Similar to my recipe requirements, I have specific criteria a hairstyle must meet before it can become a go-to for me.
A hairstyle that becomes a standard in my repetiore must:
•not be hard to learn (sometimes the first time takes a few tries, though)
•not require me to curl/wave/straighten BEFORE turning into an updo (takes WAY too much time and effort - if I'm going to style it down, I'm not going to put it up!)
•take not more than 10-15 minutes (after blow drying - I have a life!)
I especially love hairstyles that work well for second-day hair.
Which is why this style is perfect.
Now unfortunately I do not have fancy photos of me doing each step of this updo since I don't have a tripod or a self-timer, or someone else to take my photos.
But this is what it will look like when you're done:
Bangs pinned in front, bun on top, and twist in the back!
It's actually very simple. I occasionally do this style with a French braid up the back instead, and I was thinking the other morning, what can I do to make this style faster to do? I sometimes twist my bangs back, so I applied the same idea here.
French twist meets sock bun!
Start with your hair down. Second day hair is preferable to give it a nice messy texture.
This is a messy/quick looking style, so you don't want it to look too perfect.
Start by pinning your bangs back. I have given mine a little pouf. Spray a little hairspray on it as you will want it to stay in place. You will be flipping your head upside down to complete the twist in the back.
Placing your index fingers right above each ear in your hairline, section off the front section of your hair from the back.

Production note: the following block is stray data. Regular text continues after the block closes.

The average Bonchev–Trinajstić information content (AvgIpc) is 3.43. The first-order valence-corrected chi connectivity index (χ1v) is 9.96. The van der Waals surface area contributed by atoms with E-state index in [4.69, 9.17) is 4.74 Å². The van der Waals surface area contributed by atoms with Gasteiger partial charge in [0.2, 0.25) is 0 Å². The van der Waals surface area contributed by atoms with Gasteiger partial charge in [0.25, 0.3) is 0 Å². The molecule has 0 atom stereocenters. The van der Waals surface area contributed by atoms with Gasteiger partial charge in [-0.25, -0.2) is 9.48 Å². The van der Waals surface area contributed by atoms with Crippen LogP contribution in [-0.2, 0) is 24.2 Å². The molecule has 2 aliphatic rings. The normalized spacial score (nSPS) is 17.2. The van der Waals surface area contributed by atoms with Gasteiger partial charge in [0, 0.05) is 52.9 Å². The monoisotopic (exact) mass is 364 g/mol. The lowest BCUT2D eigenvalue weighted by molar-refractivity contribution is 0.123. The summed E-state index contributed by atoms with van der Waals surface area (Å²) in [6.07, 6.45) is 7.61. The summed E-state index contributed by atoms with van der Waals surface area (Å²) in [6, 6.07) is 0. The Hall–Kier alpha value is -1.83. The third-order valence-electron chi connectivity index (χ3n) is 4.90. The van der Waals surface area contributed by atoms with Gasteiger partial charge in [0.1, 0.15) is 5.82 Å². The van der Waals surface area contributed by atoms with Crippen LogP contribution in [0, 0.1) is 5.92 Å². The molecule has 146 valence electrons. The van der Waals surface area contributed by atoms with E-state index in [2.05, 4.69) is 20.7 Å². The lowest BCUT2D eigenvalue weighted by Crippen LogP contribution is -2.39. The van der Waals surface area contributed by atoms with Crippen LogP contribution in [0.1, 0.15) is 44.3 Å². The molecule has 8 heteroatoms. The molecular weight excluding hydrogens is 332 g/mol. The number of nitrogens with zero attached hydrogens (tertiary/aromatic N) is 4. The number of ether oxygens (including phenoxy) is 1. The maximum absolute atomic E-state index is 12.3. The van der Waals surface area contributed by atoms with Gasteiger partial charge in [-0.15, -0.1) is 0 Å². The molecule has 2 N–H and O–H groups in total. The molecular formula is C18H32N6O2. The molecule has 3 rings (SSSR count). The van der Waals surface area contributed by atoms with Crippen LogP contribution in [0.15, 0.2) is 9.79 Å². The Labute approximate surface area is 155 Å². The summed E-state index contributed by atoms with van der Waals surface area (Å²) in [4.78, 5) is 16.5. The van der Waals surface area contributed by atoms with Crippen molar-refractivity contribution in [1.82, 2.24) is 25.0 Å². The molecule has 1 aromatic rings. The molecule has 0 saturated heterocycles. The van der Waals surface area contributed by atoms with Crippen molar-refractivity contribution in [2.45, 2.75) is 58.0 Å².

*How you draw this "line" will determine the height of your bun. The higher the line is on the top of your head, the higher the bun will be. A high bun is ideal so the twist in the back can be seen and can be the focal point. So the line should be drawn by connecting your fingers high above your ears, not back behind your head.
Leaving the back section of hair down, put the front section in a clip or a ponytail to keep it out of your way. The twist part comes next.
Make sense? I know a photo would be helpful...
Flip your head upside down.
Take a small section of your hair above your neck and begin twisting it. Twist it fairly tight a few times around.
Just like in French braiding, you will gradually add hair.
So add some more hair and twist tightly a few times.
Continue moving up your head, adding hair and twisting until you have added all the hair you have sectioned off.
It should look something like this:
See how it's not all perfectly tucked?
That's what you want. Don't worry if it's not all uniform.
Twist a few more times and release the top section of hair and combine into a ponytail.
It might look a little goofy where the ponytail is, but your bun will cover that up. So don't worry about that.
Now you make your bun! There are many techniques for making a bun. If you have a way that works well for your hair type/texture, then you should do it that way.
It will look best if this bun has lots of volume, so at this point you can add hairspray and tease your hair if your hair needs some help in the volume department.
I simply twist the hair and then wrap it around itself and secure it with these babies:
Everybody should own these. They are about $5 and it's the only way I can keep my hair secured in a bun without using a million bobby pins/hair pins that may or may not stay in. These things DO NOT MOVE and I don't need a single other pin!
I twist one into my hair right where the end of my hair needs to be tucked in the bun. Twist it with one hand, and press down on the bun with your palm to help the coil catch as much hair as possible. The second coil will be inserted to make an "X", just like using bobby pins to keep hair pinned back.
Hairspray all over. And might I recommend this awesome hairspray!